Critics Spurn G8 Statement on Climate Change

  • Published on July 9th, 2008

g8 leaders discuss climate change at annual meeting in Japan[social_buttons]In a joint communiqué on the Environment and Climate Change, The Group of 8 (G8) has agreed to work toward a goal of cutting the worldwide emissions that cause global warming by at least 50 percent by 2050. The G8, which includes Canada, the United States, Japan, Russia, Britain, Italy, Germany and France, also said it is committed to the successful conclusion of United Nations-run negotiations designed to provide global emissions-reduction targets after the Kyoto Protocol expires at the end of 2012.
A little short on substance, or “teeth”, the G8 statement indicated that developed and developing countries would need to make much sharper cuts in emissions to head off the most pressing effects of global warming. Also, the agreement does not stipulate a baseline year to measure the extent of emissions reductions needed to reach the goal of 50 percent cuts by 2050. This is a departure from Kyoto and earlier agreements that had set 1990 as the baseline for future cuts.

A growing rift between rich and poor nations

A day after the release of the communiqué from the world’s eight largest economies, another document was produced by the leaders of the fast-growing and less-developed countries, who were invited by their G8 counterparts. The special session, as well as the document produced in that session merely showcased a widening rift over the best approach to slash greenhouse gases

The five main developing nations — China, India, Brazil, Mexico and South Africa, who together represent 42 percent of the world’s population — issued a statement explaining their split with the G8 over its emissions-reduction goals. They said they rejected the notion that all should share in the 50-percent target, since it is wealthier countries that have created most of the environmental up to now.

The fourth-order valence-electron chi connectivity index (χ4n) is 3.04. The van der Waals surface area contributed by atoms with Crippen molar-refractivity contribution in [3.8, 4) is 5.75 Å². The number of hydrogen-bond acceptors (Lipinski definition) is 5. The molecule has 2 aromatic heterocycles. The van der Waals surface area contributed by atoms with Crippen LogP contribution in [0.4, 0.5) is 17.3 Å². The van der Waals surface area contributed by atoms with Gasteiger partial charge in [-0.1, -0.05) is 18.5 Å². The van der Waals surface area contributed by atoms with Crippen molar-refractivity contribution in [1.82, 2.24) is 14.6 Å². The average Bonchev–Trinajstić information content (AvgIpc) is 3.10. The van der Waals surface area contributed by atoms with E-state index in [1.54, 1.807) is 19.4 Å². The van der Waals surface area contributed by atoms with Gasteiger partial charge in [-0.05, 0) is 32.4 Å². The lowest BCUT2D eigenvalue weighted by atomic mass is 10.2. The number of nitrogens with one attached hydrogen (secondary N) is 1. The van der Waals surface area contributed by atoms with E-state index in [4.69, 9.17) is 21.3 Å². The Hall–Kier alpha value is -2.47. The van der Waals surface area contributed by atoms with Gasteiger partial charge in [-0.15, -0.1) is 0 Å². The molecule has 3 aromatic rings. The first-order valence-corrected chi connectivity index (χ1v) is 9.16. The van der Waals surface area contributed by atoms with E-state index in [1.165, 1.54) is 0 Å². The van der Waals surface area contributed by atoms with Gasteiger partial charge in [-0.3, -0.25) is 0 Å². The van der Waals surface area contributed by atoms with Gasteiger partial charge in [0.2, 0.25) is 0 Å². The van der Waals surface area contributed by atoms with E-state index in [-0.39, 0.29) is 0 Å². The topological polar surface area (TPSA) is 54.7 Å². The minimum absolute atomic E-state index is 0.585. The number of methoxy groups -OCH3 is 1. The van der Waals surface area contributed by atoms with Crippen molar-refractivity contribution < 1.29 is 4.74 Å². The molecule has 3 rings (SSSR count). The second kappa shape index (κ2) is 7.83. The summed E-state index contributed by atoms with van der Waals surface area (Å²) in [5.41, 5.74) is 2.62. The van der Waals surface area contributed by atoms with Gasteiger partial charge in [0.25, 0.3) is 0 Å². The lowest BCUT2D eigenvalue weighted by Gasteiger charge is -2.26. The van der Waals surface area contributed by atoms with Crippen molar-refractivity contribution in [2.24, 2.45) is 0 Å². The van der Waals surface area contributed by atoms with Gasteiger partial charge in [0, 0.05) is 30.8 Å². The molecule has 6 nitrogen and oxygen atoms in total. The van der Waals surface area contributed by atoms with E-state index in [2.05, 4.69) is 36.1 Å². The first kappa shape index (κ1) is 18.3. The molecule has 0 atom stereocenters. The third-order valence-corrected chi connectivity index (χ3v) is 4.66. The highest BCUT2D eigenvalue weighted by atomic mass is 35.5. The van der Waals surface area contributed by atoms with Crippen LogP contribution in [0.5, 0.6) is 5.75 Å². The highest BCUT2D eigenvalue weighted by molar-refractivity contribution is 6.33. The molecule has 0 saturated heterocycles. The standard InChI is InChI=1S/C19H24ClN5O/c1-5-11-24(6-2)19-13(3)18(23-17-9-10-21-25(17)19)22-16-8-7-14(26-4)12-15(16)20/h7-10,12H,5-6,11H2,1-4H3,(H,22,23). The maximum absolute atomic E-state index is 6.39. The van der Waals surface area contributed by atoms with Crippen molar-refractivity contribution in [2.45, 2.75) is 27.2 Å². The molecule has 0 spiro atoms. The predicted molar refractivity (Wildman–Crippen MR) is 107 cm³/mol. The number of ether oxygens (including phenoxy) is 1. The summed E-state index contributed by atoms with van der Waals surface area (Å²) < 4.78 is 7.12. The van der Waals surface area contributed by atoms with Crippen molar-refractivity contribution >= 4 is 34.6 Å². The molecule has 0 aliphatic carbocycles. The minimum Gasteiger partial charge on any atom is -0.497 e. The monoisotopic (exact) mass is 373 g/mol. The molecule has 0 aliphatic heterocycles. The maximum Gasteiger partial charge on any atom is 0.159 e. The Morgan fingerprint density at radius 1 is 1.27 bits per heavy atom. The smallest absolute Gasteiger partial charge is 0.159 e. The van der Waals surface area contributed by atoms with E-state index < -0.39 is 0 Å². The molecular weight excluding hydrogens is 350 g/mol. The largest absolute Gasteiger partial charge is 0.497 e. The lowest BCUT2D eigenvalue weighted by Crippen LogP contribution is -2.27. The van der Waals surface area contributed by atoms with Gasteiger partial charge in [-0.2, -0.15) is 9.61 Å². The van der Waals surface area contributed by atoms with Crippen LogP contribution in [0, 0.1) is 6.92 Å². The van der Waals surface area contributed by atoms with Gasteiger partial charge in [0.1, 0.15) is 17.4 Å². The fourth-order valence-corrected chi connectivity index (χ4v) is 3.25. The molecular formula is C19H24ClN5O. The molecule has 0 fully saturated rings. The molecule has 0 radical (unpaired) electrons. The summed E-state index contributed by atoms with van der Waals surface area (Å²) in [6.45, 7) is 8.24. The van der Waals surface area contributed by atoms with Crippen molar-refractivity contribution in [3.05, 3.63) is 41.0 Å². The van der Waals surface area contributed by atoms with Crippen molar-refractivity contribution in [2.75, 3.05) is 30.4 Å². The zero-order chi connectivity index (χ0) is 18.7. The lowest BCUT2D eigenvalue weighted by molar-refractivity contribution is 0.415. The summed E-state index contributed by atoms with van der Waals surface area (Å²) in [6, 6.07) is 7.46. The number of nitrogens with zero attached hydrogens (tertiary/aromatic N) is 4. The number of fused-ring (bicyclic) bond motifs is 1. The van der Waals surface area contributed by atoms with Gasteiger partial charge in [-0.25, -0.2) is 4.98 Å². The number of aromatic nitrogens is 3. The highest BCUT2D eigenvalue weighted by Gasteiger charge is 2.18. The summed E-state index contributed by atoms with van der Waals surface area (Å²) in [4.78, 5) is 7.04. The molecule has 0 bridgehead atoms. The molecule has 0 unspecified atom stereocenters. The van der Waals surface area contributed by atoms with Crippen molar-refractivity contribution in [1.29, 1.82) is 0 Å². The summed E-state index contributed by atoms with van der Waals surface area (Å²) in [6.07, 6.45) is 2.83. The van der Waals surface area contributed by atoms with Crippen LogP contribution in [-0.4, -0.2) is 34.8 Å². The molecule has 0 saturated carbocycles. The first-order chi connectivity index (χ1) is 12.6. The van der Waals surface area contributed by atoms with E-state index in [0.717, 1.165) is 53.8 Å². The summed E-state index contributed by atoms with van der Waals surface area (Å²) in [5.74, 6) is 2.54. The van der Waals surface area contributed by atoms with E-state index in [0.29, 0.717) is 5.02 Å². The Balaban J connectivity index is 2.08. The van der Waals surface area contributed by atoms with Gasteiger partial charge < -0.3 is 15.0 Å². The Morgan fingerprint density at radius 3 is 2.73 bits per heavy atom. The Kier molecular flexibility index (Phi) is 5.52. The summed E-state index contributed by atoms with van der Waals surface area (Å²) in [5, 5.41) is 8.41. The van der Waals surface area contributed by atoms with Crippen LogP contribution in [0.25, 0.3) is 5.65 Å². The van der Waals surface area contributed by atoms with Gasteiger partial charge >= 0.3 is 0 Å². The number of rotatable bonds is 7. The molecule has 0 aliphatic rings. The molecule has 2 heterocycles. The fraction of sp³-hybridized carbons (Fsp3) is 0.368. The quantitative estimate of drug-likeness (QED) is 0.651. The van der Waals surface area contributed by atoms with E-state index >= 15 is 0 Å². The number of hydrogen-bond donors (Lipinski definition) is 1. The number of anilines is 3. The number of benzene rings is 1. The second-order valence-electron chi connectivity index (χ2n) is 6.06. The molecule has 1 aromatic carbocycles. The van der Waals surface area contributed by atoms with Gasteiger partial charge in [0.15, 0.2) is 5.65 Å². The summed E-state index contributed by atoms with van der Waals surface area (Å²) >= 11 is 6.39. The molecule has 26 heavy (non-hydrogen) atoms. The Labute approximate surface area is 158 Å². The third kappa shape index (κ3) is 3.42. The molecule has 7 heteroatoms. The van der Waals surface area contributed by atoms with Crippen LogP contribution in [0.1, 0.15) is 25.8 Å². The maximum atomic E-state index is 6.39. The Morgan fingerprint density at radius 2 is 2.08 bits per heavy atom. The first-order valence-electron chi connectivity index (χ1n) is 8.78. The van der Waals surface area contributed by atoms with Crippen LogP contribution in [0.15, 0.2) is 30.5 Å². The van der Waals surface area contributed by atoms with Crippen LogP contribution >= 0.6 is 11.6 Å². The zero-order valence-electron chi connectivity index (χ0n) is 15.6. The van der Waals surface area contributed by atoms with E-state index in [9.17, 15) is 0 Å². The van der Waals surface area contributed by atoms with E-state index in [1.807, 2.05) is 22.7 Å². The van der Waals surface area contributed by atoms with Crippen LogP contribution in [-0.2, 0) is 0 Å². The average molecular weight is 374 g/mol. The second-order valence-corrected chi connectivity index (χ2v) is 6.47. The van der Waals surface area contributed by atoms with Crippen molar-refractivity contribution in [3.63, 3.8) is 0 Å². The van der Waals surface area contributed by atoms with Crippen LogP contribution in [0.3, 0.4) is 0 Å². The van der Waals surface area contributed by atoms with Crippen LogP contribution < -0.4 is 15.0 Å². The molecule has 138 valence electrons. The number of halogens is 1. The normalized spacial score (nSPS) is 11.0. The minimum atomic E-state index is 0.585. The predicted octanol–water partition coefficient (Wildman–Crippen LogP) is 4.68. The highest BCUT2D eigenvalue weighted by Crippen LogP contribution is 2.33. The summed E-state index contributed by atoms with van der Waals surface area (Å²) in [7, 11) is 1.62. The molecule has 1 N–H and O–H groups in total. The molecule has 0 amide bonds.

“It is essential that developed countries take the lead in achieving ambitious and absolute greenhouse gas emissions reductions,” said the statement.

South Africa’s minister of environmental affairs, Marthinus van Schalkwyk, issued a seething critique of the statement, calling it a concession to “the lowest common denominator” and expressing concern that it “may, in effect, be a regression from what is required to make meaningful change.

In the New York Times, Andy Revkin writes:

“In exchange for agreeing to the ’50 by 2050′ language, Mr. Bush got what he has sought as his price for joining an international accord. And that is a statement from the rest of the Group of 8 that developing nations like China and India, which have not accepted mandatory caps on carbon emissions, must be a part of any climate change treaty.”

Added to a growing list of the discontented on Wednesday, the head of the UN Environment Programme (UNEP) voiced concern for the soft targets in the document. When asked by German radio if the agreement concluded Tuesday at the G8 summit in Japan was a success and would halt climate change, Achim Steiner replied, “No way.

“I think the G8 delivered what it could. But in terms of what the world needs, what the Intergovernmental Panel on Climate Change has asked for and what is necessary in view of the Copenhagen meeting in 2009 the results fall short,” he said in a statement.

group of 8 meets in hokkaido, signs climate change agreement

White House claims victory

But despite criticism from rightly skeptical environmentalists, the Bush administration is claiming that the communiqué is a huge diplomatic success.

“The G-8 is giving a lot, but the G-8 is also suggesting that others need to be part of that equation,” said James L. Connaughton, Mr. Bush’s top environmental adviser. Connaughton is quite optimistic that more high-level diplomatic agreements could bring substantive cuts in carbon emissions. He said that the strategy going forward would be to:

“[B]uild on the success of a major agreement that we reached last year under the Montreal Protocol, which is the treaty that deals with ozone-depleting substances, where we got China and India and other developing countries to join with the developed countries to phase out what are called HCFCs… That one agreement alone will reduce more greenhouse gases than the Kyoto Protocol.”

Is President Bush placing another bet on “Only history will be the judge of that”? Perhaps. But Yvo de Boer, who leads United Nations negotiations to forge a new climate change treaty, also challenged Bush’s optimistic assessment of the meetings.

“I don’t find the outcome very significant,” de Boer told The Associated Press in an interview in the Netherlands. He said the target for reducing carbon emissions by 2050 mentioned no base line, was not legally binding and was open to vastly different interpretations.

Other Posts on the Politics of Climate Change:


Photo: 1. WhiteHouse.gov; 2. ©Ministry of Foreign Affairs of Japan





About the Author

is the founder of ecopolitology and the executive editor at LiveOAK Media, a media network about the politics of energy and the environment, green business, cleantech, and green living. When not reading, writing, thinking or talking about environmental politics with anyone who will listen, Tim spends his time skiing in Colorado's high country, hiking with his dog, and getting dirty in his vegetable garden.